Chamber outlines advocacy efforts, elects new board of directors
Peter Shokeir | email@example.com
The Jasper Park Chamber of Commerce provided a year in review and elected its board of directors during its annual general meeting at the Crimson Hotel on June 27.
President Justin Melnyk presented on the advocacy that the chamber was engaged in, one of the main focuses being the decades-old issue of affordable housing.
“It continues to plague residents, businesses and employers seeking to house staff as well as get people to move to Jasper, so we’ve engaged with the federal and provincial ministers in dialogue towards real solutions,” Melnyk said.
“While not always immediately noticeable, there has been some progress.”
The chamber has also been working to retain workers in the community, and it has worked with the municipality and Parks Canada to ensure the local economy remains vibrant, such as by allowing tents and Jersey barriers for sidewalk seating.
The chamber will have two seats on a taskforce meant to provide input on sidewalk seating to council, which will then convey this feedback to Parks Canada.
Other advocacy items include the sharp increase in utility rates, paid parking and the potential changes coming to private home accommodations.
As a result of a meeting with Yellowhead MP Gerald Soroka and the shadow ministers of tourism and finance, the chamber’s executive director has been contracted to create and present a report on the needs of the community.
“This is going to tackle a lot of the areas we’ve been talking about with tourism, housing shortage and it’s an opportunity to meet with a lot of these people from Ottawa,” Melnyk said.
The contract price will be donated to the chamber.
The draft budget for the 2022/23 chamber year was passed.
Secretary/treasurer Merv Bashforth told the membership how well Jasper businesses have been doing recently despite the number of challenges over the past year.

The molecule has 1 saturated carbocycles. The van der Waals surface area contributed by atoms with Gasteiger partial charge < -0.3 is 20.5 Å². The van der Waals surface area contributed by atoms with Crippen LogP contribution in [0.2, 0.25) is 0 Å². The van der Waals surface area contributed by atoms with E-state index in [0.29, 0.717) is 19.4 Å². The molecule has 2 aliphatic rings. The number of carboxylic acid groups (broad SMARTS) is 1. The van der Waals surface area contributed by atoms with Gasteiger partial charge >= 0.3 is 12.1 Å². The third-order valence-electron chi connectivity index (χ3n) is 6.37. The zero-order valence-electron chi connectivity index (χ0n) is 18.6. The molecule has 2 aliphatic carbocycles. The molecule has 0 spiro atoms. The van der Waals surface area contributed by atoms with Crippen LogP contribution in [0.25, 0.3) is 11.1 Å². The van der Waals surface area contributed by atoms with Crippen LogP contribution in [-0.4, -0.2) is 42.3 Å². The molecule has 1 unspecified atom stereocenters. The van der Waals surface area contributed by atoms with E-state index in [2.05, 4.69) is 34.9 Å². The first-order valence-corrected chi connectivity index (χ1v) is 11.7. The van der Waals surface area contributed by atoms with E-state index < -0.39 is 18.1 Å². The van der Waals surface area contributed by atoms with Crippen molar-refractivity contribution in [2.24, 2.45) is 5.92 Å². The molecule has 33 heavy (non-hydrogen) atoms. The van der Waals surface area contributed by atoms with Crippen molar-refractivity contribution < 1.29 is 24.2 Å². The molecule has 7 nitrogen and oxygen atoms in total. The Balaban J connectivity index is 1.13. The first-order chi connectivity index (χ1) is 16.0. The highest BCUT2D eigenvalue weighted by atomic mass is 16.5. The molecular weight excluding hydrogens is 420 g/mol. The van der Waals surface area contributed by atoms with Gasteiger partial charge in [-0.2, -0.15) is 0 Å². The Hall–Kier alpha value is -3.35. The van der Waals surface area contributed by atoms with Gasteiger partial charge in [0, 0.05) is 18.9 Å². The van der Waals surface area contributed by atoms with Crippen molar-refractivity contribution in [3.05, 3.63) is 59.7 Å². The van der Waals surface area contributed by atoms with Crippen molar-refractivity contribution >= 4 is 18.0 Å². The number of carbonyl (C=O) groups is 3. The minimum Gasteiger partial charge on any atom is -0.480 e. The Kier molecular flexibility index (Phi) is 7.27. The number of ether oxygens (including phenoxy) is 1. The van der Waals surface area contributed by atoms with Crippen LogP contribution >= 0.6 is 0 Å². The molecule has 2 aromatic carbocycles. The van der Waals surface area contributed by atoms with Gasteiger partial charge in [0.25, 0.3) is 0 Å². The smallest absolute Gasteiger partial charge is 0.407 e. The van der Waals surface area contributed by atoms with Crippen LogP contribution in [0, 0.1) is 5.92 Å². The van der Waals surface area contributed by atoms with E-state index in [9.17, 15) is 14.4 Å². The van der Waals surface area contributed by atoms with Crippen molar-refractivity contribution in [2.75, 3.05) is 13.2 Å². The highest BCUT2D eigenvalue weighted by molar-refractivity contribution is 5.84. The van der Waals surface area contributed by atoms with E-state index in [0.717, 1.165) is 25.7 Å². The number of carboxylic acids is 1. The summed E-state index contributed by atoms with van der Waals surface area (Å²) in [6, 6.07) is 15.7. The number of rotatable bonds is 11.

“Everyone I’m talking to is having a phenomenal June, far beyond expectations. But what were expectations a year ago? It was just so absolutely unpredictable, and just surviving the last one or two years and stuff has been amazing, really.”
For the draft budget, most revenues to the chamber come from membership fees, which are relatively stable.
“I think your chamber has done a phenomenal job over the last year, two years, in trying to sort through COVID and the opportunities and the challenges that lie there,” Bashforth said.
“But going forward, we’re looking very optimistically at our opportunities to increase over revenues with our fundraising events and such.”
Bashforth said there had been some discussion of increasing membership fees in response to higher costs, mainly utilities but also wages.
“As you know with your own businesses, in order to keep good people, you have to pay good people, and it’s more expensive if you lose those people, and that’s what’s happened to us,” he added.
“We lost an executive assistant, and we found it very hard to recruit.”
Election of officers
Chamber members elected their officers via ballot.
Melnyk will remain in office as president for his third and final year.
Naji Khouri was re-elected as vice president for a second term, and Shelby McQueen Osborne was elected as secretary/treasurer.
The board of directors consists of incumbents Matricia Brown and Sue McCarthy as well as newcomers Erin Shore, Angie Thom and Aman Gupta.